As a result, even after having already spent 5 years in a desalination bath, we decided to perform dry ice blasting on the main frame of the carriage and associated components, once a year, for the last 3 years of desalination treatment. Wrought iron has a unique way of corroding with pockets of impurities degrading first which make a perfect home for salts to accumulate. Cleaning the objects as thoroughly as possible is in their best interest!

Under side of the port gun carriage before (left) and after (right) first pass of dry ice blasting.
Last pass of dry ice blasting on the main frame of the carriage.

At this time too, Laurie found the right parameters for us to clean copper alloys with dry ice. This allowed us to use this technique to complete the treatments of the copper alloy parts.

Dry ice blasting one of the carriage wheels. Notice the nozzle difference between this picture and the previous one. Copper alloys are much softer than irons and require less ice, lower velocity and more precision, hence the use of a smaller nozzle.

In the meantime, an appropriate solution was found to treat our wood/iron composites by adding a corrosion inhibitor to the bulking bath of the wood. Now the reason why we need to bulk the waterlogged wood is because its shape is mostly maintained by water molecules since the wooden cells are degraded. So if we dry, i.e. remove the water molecule from the wood, it will shrink and twist. And the reason why we had to add a corrosion inhibitor to the bath is because this bulking solution has a pH too low for iron, which would corrode if not protected. In any event… eventually, we had what we needed! Kate and I even pushed the study to make sure this corrosion inhibitor was not harmful to the wood (no discoloration or added degradation, click here if you would like to know more).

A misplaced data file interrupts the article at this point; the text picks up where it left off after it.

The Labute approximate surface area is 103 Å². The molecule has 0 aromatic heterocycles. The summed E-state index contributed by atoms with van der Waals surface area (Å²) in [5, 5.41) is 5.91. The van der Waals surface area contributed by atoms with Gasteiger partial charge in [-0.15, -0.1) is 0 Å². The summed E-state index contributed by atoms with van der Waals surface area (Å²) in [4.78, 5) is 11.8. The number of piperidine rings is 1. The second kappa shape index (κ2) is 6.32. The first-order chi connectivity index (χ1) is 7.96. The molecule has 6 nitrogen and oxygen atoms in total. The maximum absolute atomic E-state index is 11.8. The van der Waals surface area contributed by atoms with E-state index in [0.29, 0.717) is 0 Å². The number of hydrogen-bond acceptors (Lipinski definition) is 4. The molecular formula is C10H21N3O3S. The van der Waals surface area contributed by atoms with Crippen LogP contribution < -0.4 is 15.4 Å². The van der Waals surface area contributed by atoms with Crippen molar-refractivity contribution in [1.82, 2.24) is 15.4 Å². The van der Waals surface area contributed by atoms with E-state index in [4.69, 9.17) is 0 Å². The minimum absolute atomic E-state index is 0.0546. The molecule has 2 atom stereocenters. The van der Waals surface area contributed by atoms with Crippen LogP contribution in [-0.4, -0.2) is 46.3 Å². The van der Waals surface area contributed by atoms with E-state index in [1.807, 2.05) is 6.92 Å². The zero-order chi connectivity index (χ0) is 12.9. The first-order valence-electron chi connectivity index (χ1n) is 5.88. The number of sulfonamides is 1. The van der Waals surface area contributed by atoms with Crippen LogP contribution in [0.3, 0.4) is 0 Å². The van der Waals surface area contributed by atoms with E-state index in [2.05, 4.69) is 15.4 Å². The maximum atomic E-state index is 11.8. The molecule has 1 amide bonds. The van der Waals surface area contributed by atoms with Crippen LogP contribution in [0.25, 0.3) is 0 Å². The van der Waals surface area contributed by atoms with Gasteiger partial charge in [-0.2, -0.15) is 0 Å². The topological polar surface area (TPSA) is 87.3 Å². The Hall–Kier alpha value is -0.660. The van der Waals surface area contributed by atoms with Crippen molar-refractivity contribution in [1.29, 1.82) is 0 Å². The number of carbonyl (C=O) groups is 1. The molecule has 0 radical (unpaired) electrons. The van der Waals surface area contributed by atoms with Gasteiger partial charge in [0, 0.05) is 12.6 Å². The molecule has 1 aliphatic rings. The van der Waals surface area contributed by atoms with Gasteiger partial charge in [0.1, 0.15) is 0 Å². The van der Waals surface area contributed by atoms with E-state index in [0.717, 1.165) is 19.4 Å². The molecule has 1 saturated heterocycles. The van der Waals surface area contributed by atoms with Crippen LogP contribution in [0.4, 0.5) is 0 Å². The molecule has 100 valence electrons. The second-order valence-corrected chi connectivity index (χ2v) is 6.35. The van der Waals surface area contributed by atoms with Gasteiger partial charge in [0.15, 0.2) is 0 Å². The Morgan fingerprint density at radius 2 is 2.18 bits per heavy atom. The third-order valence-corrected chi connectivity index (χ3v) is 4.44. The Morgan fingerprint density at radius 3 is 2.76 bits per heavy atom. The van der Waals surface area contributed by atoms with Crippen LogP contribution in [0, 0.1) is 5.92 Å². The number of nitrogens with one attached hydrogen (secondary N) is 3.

Former conservator, Kate Sullivan, and I cleaning one of the white oak/wrought iron composites with dental ultrasonic scaler. Cleaning an organic object thoroughly helps the bulking process by giving the solution better access to the wooden cells.
The wooden sides consist of several layers of oak planks held together by vertical bolts. This image is composed of x-rays of the inboard wooden side of the port gun carriage, overlaid over a schematic drawing.

So after many years of cleaning, disassembling, successes and step backs, 2019 felt like time flew by as we dried the wooden/iron sides and the main iron components. The latter were also coated for added protection from environmental variations and they look phenomenal! We were recently in the process of prepping crates for storage of the many parts until an exhibit plan can be implemented and will get back to it as soon as possible.

Main frame of the port gun carriage leaving the wet lab for the first time since it was recovered from the bottom of the ocean.
Large wrought iron components of the carriage dried and ready to be coated.
Creating an artificial patina at the surface of the carriage to protect it from possible oxidation.
Main frame of the carriage ready for final coating in our ventilated room to seal its surface and protect it further from the elements.

It has been an adventure and we are well armed now to tackle the second gun carriage as well as many other Monitor assemblies.

Stay home and healthy everyone! We’re looking forward to seeing you all again once this storm has passed.

4 thoughts on “On the right track”

  1. I enjoyed the article very much. It is wonderful to see how far the conservation has come on treating these important artifacts. Great work by the whole team!

  2. I thoroughly enjoyed reading this. It’s quite interesting to read about all of the steps the staff needs to take for a proper restoration/preservation of these artifacts. My wife and I can hardly wait for the Museum to re-open so we can make our annual trip down there.

    1. Thank you for your kind words Pete, I am glad you enjoyed it! We are very much looking forward to greeting you back to the museum as well!